I’m really much more a cat, than dog, person. But I do have a pretty big soft spot for Siberian huskies.
 At this point, let’s not even worry about how to actually measure these traits.
 Well, I guess, that the contestants at Westminster are dogs and scientists are human is a pretty important difference too. Details, details.
 Studies have shown that diverse workplaces are more productive. But, for me, the argument in support of diversity is a moral one of basic fairness.
2 thoughts on “Choosing ‘the best scientist’ requires a roadmap to the science of tomorrow (Part 2)”
The dog show analogy is perfect, but I’m not so sure the Alice thing is fair. Plenty of funded researchers (I try not to lump the sciences together, and I especially try to keep engineers in a separate category), plenty of them have more backbone than Alice in Wonderland. And they pay a price for it.
I have a small issue here. With the recent focus on citation counts, and the ability to normalize for co-authors in the “citation core” (i.e., for true colleagues as opposed to students included for charitable or mentoring reasons), and do all sorts of other kinds of analysis, we have so much better measures of productivity and impact than ever before. Why would this be the time to pull back on metrics? I agree wholeheartedly that it is time to think about the divisors, so that we look at efficiency, not just output. For most big researchers, if you divide by total grad students and funding (with some appropriate mixture), you get a different picture. ALl of these numbers paint a much better picture than we have ever had.
Of course, the h-index is probably not appropriate for people in my field, but the bibliometrics people have a lot of ideas now, such as the h(i)(30,bias)-f(age), which correlates well with reputation (normalize by real co-authors, divide by 30, do the h-thing, adjust for field bias, and subtract a small function of number of years active), according to some study at MIT. I prefer other metrics, but the point is that this is a lot better than counting publications, or counting total funding, which were the only things that mattered for most of my early career. Unfortunately.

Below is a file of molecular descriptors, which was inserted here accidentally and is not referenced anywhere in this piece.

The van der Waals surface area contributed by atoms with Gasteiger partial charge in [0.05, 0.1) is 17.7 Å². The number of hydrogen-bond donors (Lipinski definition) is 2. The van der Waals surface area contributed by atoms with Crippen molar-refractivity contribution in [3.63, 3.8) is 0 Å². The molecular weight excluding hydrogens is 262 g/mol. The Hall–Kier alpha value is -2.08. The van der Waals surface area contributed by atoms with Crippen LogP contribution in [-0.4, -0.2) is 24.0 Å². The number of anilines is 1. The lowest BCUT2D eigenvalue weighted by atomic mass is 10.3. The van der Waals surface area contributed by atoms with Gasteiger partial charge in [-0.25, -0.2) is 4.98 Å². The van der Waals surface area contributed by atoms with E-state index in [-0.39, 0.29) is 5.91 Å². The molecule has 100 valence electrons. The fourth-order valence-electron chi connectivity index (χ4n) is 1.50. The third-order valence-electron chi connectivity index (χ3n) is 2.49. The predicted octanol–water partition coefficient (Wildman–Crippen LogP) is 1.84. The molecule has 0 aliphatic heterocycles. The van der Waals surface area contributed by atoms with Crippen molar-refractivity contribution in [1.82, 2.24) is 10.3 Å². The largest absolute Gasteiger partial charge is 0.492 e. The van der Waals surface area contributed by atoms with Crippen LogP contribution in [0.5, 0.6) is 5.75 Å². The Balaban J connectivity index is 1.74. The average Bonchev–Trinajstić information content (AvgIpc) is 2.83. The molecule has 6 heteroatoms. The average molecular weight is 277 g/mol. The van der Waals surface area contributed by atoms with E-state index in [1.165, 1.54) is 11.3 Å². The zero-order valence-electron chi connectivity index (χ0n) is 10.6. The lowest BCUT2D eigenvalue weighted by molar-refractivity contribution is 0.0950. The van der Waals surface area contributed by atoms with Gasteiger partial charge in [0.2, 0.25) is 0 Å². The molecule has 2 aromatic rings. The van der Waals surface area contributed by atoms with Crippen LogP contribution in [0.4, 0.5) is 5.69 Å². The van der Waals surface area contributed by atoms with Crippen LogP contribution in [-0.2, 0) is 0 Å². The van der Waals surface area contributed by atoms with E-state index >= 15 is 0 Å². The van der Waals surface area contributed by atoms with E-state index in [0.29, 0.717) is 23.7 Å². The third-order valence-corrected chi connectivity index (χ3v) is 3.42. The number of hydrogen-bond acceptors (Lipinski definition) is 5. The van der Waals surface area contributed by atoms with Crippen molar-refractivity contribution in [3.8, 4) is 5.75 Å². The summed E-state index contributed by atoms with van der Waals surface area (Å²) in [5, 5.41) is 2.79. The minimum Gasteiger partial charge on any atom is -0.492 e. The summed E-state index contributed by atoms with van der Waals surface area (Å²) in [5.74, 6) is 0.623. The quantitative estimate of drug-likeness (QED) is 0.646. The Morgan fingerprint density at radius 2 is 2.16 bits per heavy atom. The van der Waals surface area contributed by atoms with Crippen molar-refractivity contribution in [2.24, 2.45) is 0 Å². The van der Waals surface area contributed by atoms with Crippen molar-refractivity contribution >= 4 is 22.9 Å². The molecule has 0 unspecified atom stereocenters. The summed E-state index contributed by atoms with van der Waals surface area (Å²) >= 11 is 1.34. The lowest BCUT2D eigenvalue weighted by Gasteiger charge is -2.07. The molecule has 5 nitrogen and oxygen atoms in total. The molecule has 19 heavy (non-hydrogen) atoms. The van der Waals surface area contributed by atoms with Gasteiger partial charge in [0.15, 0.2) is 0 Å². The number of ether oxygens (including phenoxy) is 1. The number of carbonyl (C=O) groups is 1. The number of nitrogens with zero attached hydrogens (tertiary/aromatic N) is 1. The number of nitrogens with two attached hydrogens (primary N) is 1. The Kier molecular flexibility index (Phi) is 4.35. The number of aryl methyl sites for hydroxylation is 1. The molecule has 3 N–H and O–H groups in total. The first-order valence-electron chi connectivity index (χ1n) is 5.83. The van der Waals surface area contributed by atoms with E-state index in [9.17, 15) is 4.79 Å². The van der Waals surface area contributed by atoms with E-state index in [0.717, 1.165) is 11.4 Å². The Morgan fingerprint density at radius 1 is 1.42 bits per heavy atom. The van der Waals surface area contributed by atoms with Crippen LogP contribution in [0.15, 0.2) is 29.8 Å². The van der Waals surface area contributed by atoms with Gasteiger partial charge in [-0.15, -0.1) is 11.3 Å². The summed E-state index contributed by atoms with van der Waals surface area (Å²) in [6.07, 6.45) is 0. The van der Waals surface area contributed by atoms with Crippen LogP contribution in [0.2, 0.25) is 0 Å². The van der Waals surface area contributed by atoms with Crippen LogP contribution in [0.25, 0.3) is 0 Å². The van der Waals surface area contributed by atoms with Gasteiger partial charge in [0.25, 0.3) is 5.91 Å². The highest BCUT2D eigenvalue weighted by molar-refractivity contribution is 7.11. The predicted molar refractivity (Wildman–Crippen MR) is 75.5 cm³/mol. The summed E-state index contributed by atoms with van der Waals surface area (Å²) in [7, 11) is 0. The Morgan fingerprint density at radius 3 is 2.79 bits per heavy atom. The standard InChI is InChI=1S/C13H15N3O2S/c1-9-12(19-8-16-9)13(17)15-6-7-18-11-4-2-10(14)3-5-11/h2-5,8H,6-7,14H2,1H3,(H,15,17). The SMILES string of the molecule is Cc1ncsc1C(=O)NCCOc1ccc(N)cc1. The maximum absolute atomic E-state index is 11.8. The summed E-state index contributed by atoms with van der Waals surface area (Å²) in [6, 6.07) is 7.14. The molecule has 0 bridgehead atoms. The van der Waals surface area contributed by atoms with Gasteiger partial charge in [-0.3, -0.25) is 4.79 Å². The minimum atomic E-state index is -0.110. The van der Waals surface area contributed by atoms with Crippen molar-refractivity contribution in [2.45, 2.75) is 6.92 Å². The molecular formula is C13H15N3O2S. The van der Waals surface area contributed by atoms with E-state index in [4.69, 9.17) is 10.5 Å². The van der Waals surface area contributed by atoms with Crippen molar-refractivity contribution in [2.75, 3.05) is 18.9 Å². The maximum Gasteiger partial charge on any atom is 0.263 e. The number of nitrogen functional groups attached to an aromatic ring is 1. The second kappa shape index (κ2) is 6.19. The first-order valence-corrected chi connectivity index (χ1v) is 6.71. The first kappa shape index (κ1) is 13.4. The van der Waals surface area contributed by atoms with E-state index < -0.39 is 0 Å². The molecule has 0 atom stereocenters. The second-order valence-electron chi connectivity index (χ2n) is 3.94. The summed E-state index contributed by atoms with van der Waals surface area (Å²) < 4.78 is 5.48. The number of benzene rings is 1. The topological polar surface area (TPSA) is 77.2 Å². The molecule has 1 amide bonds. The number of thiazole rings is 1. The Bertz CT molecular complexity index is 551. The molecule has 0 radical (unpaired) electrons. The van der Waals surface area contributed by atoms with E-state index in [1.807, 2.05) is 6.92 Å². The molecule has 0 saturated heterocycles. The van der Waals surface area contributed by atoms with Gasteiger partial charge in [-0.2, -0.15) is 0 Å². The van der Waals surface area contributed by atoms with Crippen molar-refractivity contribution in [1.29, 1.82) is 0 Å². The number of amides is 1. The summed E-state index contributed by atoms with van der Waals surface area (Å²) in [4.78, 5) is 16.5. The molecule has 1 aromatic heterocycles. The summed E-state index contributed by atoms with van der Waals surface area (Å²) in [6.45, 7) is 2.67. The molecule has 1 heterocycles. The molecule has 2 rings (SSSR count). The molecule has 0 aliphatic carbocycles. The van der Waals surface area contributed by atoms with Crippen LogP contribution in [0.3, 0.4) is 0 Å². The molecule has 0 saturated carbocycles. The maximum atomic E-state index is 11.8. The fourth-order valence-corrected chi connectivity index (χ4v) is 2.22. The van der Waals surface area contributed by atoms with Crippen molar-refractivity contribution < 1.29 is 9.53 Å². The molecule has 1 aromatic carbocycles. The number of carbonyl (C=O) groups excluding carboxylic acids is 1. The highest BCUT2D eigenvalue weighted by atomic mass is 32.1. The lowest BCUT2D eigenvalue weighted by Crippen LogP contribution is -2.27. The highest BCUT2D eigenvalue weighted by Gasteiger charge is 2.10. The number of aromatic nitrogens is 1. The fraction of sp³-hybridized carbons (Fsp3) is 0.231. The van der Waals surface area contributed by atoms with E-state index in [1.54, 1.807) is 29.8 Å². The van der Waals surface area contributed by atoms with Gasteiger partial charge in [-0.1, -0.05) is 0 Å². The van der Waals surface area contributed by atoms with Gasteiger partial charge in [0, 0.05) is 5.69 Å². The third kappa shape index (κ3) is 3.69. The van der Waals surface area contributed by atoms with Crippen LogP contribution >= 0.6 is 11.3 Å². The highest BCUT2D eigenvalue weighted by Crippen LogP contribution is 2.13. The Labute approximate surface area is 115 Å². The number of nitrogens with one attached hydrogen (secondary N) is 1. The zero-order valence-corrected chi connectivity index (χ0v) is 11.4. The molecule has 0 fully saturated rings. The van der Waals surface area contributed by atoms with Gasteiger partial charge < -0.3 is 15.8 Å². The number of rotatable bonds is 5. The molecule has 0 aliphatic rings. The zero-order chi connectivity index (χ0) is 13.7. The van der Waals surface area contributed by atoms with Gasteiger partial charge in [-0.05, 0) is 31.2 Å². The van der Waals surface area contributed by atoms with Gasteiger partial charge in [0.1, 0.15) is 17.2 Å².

I actually have a bigger issue with the “let’s figure out where we want to go, first” recommendation. It’s a great idea when you want to get to the moon, map the human genome, find all the terrorists, or beat the Germans to the H-bomb. But I don’t think normal science benefits from a lot of centralized direction. At least not on short time horizons. I’ve always liked the Canadian model precisely because it admits that there are a lot of paths, a lot of smart people doing interesting things, and a lot of folly in assuming that one bureaucracy, or two or even three, can figure out reliably who deserves the awards. Now, some science is big and requires competition for the big pot. Frankly, I’ve heard some of my physics friends out their own colleagues as b-o-g-u-s when it comes to their constant super-collider super-funding requests. But some times some one has to get the big contract, and there is not enough tax revenue for two. The U.S. funding agencies do seem to be very good at making that decision.
So I would just like to see some combination of the big money competition, which we do well, and the broad subsistence, let-many-flowers-bloom, spread-it-around approach of the Canadians. Why can’t we have both? Ha ha, maybe the response to the Cheshire cat is the Schroedinger one.
You raise two good points here. The first being how should we measure even something as “simple” as productivity? I’m not an expert on this, but I agree with you: it should be something much more nuanced than simply papers per unit time. I’m not convinced that we have the right formula for this (nor am I entirely convinced that counting publications encourages scientists the right way), but I think we’re doing a better job than we used to.
As for the second point. It’s the classic bottom up/top down conundrum! I think you’re right here too: we need a mix of both.
In a sense, one of my favorite models for this balance is Google. Clearly there is a top-down direction that provides not only overarching goals but also a culture for doing things “the Google way.” But what also seems to work very well for them is that they also encourage bottom-up initiatives by giving workers space/time to pursue their own ideas. (Drive by Daniel Pink has a great discussion on why work environments like this do so well with innovation and productivity. For instance: this sort of free research time is how post-it notes were developed at 3M!)
Still, there is something to be said for deciding from the outset, in a broad sense, on what sort of scientific culture we want–what sort of science we value, etc.–and this is what I was thinking of in my post. After all, saying that there is a lot about Google to emulate is already saying quite a lot about the culture we like!